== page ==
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Is Proposition 19 Going Up in Smoke?

Proposition 19, a ballot initiative in California that would give local authorities the ability to legalize and tax marijuana for personal consumption, appears to have lost ground in the polls.

Calculating a trendline from all surveys on the initiative suggests that about 46 percent of Californians plan to vote in favor of Proposition 19 — a yes vote would legalize marijuana in the state — but 47 percent plan to vote no. This reflects a reversal from before, as the ballot measure had led in most surveys prior to this month.

The trend is fairly robust across different polling companies. Although SurveyUSA still has the yes vote favored, 48 to 44, their previous polls had shown the measure leading by a larger margin. The Public Policy Institute of California meanwhile, has the measure trailing by 5 points now after having led by 9 points before. And Ipsos, which had the “yes” side trailing by 2 points in its June survey, now has the initiative trailing by 10.

Proposition 19 may simply be getting swamped by the races for governor and Senate in California, both of which are quite competitive. Through Sept. 30, for instance, according to California’s campaign finance Web site, groups in favor of Proposition 19 had raised a total of about $860,000 in individual contributions, easily outdistancing the roughly $160,000 raised by groups opposed to it.

But these amounts are infinitesimal as compared with the tens of millions of dollars invested in the Senate and governor’s races, which is on the order of $200 million in the aggregate, much of it coming from the Republican gubernatorial candidate, Meg Whitman. Meanwhile, Ms. Whitman and the other three major-party candidates in California — Jerry Brown, Barbara Boxer and Carly Fiorina — are all opposed to Proposition 19. Interest in these races may be driving a traditional, medium-to-high midterm election turnout, which would tend to skew older. Since support for marijuana legalization is highly correlated with age, that could be harming the proposition.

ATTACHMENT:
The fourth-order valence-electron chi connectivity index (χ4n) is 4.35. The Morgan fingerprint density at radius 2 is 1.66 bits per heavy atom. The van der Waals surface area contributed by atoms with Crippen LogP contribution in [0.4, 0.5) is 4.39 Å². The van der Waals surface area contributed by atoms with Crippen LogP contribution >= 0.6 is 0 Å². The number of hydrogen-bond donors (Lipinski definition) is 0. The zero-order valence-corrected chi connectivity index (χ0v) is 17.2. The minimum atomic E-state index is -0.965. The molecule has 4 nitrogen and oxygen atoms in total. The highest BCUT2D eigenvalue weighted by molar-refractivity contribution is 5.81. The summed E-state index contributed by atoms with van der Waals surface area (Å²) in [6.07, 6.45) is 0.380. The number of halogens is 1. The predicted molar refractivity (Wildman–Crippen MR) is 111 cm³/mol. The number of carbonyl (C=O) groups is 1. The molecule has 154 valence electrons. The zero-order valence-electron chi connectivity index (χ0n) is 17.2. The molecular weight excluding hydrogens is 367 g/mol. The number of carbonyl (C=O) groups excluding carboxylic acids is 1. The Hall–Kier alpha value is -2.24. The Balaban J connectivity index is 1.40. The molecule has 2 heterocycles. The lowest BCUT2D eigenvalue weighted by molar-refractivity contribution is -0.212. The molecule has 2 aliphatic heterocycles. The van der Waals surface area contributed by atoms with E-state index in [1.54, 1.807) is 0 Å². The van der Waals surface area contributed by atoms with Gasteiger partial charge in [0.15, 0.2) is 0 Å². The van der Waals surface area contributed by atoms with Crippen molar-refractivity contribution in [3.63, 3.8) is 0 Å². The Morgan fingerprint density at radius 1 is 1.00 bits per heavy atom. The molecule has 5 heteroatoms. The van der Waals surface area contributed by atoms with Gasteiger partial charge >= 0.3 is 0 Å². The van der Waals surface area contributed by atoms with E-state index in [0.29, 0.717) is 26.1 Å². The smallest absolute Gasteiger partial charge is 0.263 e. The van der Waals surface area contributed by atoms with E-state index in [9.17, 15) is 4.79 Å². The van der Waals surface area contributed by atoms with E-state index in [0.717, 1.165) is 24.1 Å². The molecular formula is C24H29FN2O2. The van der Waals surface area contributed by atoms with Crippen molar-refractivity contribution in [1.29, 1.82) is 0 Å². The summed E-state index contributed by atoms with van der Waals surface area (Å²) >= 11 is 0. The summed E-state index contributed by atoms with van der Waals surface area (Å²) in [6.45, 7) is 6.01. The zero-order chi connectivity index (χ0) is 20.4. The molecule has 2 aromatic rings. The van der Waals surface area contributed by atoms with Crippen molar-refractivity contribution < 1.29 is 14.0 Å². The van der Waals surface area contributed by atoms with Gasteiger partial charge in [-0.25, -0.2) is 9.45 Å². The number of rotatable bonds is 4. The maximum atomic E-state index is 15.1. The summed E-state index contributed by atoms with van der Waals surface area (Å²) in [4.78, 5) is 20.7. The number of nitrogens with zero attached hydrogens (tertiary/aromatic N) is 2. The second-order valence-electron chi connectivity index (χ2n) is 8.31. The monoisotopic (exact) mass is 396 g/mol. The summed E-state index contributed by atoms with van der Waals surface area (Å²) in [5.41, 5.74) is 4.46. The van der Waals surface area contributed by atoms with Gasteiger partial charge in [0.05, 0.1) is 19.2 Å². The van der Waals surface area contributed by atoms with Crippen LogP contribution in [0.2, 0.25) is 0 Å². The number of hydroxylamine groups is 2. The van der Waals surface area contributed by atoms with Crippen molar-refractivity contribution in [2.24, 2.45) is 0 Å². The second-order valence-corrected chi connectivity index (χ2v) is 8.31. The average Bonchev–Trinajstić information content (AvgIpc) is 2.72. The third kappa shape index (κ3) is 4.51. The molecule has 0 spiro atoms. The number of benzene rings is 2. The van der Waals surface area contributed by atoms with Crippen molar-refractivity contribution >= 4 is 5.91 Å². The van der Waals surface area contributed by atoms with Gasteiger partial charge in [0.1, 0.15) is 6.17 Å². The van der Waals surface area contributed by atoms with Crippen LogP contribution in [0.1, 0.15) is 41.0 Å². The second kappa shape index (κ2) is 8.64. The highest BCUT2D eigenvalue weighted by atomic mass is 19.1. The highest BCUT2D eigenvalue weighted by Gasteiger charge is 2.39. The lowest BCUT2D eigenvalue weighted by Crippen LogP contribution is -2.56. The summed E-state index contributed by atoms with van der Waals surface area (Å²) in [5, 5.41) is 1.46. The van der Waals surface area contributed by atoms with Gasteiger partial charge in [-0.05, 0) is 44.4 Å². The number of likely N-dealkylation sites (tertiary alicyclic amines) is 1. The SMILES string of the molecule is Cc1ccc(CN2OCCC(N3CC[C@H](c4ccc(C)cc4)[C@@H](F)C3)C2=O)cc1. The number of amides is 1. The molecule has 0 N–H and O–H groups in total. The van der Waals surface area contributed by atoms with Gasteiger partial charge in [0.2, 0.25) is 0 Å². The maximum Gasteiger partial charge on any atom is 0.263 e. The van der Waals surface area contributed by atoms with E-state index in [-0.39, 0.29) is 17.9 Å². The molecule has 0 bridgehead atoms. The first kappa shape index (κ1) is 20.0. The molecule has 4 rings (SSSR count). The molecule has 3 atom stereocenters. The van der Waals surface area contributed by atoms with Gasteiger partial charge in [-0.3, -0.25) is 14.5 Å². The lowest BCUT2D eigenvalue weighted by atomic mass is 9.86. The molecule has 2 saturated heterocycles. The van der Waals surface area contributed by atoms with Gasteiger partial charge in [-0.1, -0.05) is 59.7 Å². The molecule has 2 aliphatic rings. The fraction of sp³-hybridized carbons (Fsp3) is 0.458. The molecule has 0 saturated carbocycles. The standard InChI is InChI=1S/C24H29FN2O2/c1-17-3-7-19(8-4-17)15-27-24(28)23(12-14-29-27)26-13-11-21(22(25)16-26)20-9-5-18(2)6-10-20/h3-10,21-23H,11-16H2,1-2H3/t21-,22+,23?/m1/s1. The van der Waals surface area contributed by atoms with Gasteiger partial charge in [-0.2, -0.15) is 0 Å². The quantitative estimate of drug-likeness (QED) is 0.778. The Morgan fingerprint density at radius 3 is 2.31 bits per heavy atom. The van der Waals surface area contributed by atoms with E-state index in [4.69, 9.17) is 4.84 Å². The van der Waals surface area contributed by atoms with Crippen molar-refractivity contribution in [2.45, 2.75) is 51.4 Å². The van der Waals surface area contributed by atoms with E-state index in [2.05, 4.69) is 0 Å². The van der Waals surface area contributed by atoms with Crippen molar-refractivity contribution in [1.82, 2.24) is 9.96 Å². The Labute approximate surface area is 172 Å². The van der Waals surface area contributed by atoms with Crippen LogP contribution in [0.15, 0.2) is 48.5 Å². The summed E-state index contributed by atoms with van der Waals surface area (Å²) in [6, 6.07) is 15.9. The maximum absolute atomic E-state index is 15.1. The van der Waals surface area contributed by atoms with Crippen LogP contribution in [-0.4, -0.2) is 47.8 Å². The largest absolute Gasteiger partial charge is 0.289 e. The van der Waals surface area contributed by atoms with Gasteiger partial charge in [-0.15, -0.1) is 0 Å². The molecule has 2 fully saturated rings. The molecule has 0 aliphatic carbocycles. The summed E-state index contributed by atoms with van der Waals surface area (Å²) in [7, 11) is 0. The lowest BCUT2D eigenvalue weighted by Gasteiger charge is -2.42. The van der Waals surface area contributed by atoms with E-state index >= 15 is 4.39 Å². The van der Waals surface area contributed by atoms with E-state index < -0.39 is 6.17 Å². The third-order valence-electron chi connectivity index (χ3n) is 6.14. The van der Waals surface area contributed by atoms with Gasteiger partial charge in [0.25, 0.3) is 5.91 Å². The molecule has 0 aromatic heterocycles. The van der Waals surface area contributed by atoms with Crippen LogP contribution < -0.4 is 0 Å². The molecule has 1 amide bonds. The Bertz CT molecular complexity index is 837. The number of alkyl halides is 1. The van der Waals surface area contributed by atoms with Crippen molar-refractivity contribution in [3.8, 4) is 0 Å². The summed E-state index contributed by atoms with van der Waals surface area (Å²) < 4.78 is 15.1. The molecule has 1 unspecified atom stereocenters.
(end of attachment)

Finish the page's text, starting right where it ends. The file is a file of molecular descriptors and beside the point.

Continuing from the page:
Furthermore, there is a rule of thumb — although I haven’t seen much empirical study of it — that voters who tell pollsters they are undecided on a ballot initiative will tend to vote “no” on it on Election Day. This may because they are primarily interested in voting for other reasons — like the Senate and governor’s races — and will not have spent much time studying the measure, and therefore will default toward preserving the status quo.

Ballot measures, however, can be difficult to poll — particularly on culturally sensitive areas such as drug use. An analysis I conducted over the summer found some evidence that some polls could be underestimating the support that Latino and black voters are prepared to provide for the initiative, since marijuana usage can be especially stigmatized in their communities, and some of these votes could be reluctant to admit their support to pollsters.

It could also be the case that pollsters are under representing non-traditional voters, who may be inclined to vote solely because of Proposition 19. SurveyUSA, for instance, which is one of the few polls still to show Proposition 19 favored to pass, has found a group of “uniquely motivated” voters in California — people who might be weeded out (pardon the pun) by traditional likely voter screens, but who show a strong interest in this year’s elections. These voters favor Proposition 19 by a 7:4 ratio, according to SurveyUSA’s analysis, and could make the difference between its passage and its failure.

There are good reasons to think the polls could either be overestimating or underestimating Proposition 19’s support. In spite of the recent trends against Proposition 19, therefore, I would be inclined to take the recent polling at face value, which suggests that the measure has about even odds of passing.

Nate Silver founded and was the editor in chief of FiveThirtyEight.